Calls for UK to Overturn Aid Freeze to Zambia despite Corruption Claims
A leading charity has called for Zambia to be given the benefit of the doubt as allegations of corruption and uncontrolled spending threaten to plunge the country into crisis. Fraud allegations that led to the suspension of the UK’s aid funding to Zambia and the sacking of a key minister could deepen Zambia’s precarious financial position as further details of President Edgar Lungu’s government overspending is revealed. Speaking to ZNBC news in Lusaka, Misheck Kombe, of Zambia-based Vision Ambassadors, appealed to aid providers including DfID to rescind their decision to freeze payments to the country, saying it would hurt the poorest in society. He said donors should judge Zambia leniently, especially as Lungu and his government have shown commitment to recover the money. In a report, the newsletter Africa Confidential has documented allegations of systematic misappropriation of aid that could plunge Zambia into a spiralling debt crisis and risk investor confidence in the government.  The Guardian

Zambia’s Sovereignty Concerns Put China in Crosshairs
In early September, James Lukuku staged a one-person protest in Zambia’s capital, Lusaka, against his country’s relationship with China. Lukuku brandished a homemade sign that read: “China EQUALS Hitler.” Scrawled on his T-shirt was a plea to U.S. President Donald Trump for help. “I want every Zambian to rise and stop the influence of China,” said Lukuku, who heads the opposition Republican Progressive Party. The ruling party, he added, was “selling this nation to the Chinese.” Though it was a one-man protest, Lukuku is not the only person ringing alarm bells about Zambia’s relationship with China. Several opposition and civil society groups have warned that Zambia’s debt payments are unsustainable, and that China could take over businesses and public assets. Yet despite strong rhetoric, it’s unclear exactly how indebted Zambia has become, or whether China has seized ownership of any Zambian interests. VOA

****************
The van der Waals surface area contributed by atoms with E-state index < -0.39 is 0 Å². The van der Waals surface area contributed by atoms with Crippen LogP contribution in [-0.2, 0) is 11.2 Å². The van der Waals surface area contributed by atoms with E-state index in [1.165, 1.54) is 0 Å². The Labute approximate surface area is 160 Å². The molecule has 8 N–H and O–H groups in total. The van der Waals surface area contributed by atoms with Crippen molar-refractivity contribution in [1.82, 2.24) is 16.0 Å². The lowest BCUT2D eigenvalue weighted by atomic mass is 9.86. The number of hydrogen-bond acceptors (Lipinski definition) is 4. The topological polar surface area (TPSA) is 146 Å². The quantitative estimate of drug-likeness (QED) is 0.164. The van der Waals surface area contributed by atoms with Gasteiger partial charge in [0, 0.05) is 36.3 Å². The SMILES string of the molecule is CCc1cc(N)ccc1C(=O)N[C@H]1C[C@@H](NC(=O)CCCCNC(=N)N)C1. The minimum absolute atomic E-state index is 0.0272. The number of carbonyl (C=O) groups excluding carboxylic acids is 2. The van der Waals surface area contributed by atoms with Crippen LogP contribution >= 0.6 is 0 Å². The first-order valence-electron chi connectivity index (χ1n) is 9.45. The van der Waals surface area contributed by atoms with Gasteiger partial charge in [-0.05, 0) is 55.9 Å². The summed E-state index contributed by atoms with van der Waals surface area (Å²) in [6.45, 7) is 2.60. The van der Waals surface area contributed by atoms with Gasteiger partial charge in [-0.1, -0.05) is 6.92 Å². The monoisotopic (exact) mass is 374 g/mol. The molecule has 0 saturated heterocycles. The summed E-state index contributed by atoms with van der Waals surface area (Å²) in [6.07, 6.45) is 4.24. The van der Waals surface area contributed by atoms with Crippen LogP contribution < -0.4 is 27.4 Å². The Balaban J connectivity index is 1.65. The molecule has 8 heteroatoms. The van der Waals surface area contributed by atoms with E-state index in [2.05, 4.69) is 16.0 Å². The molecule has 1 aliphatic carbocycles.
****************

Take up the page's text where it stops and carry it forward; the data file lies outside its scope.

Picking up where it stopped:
Tunisia Reforms Face Fresh Strain after President Ends Islamist Tie-Up
Efforts to rescue Tunisia’s ailing economy face the prospect of fresh turmoil after the president declared his alliance with moderate Islamists at an end, deepening divisions in a fragile coalition managing the country’s transition from autocracy. Political analysts say Monday evening’s announcement by President Beji Caid Essebsi could make it difficult for the government to enact tough economic reforms sought by international lenders. “There will be no real risk of toppling the government in parliament, but the problem is that division will deepen, social tension will rise and reforms are threatened under a fragile government coalition,” Nizar Makni, a journalist and analyst said. Reuters

United Nations-African Union Joint Task Force on Peace, Security Holds Fifteenth Consultative Meeting in New York
The United Nations-African Union Joint Task Force on Peace and Security held its fifteenth consultative meeting at the United Nations Headquarters in New York on 22 September. The meeting reviewed the status of the partnership between the United Nations and the African Union, focused on the situations in Cameroon, the Central African Republic, Comoros, the Democratic Republic of the Congo, Guinea‑Bissau, Libya, Mali/Sahel, South Sudan and the Horn of Africa, and discussed cooperation on women, peace and security, follow-up to Security Council resolutions 2320 (2016) and 2378 (2017), African Union Silencing the Guns by 2020 initiative, as well as African Union and United Nations reforms and their implications on the partnership in peace and security.  ReliefWeb

Macron Faces up to France’s Colonial past with €40M ‘Harkis’ Aid
Emmanuel Macron will offer honours and a financial support package to the families of Algerians who aided French troops in the war of independence, as part of a wider policy of confronting his country’s colonial legacy in north Africa. Earlier this month, the French president took the historic step of acknowledging for the first time that France carried out systematic torture during the 1954-62 conflict. Macron – the first French president born after the Algerian conflict – has turned his attention to the Algerians known as “harkis”, a loaded and often pejorative term for the Algerian Muslims who helped the French in the brutal eight-year independence war and faced discrimination and poverty in France. Macron is granting national honours to more than 20 former fighters and those who have campaigned for recognition for the harkis as well as a €40m (£36m) support package designed largely to help their descendants, who still face marginalisation and poverty.  The Guardian



Photo: Adam Jones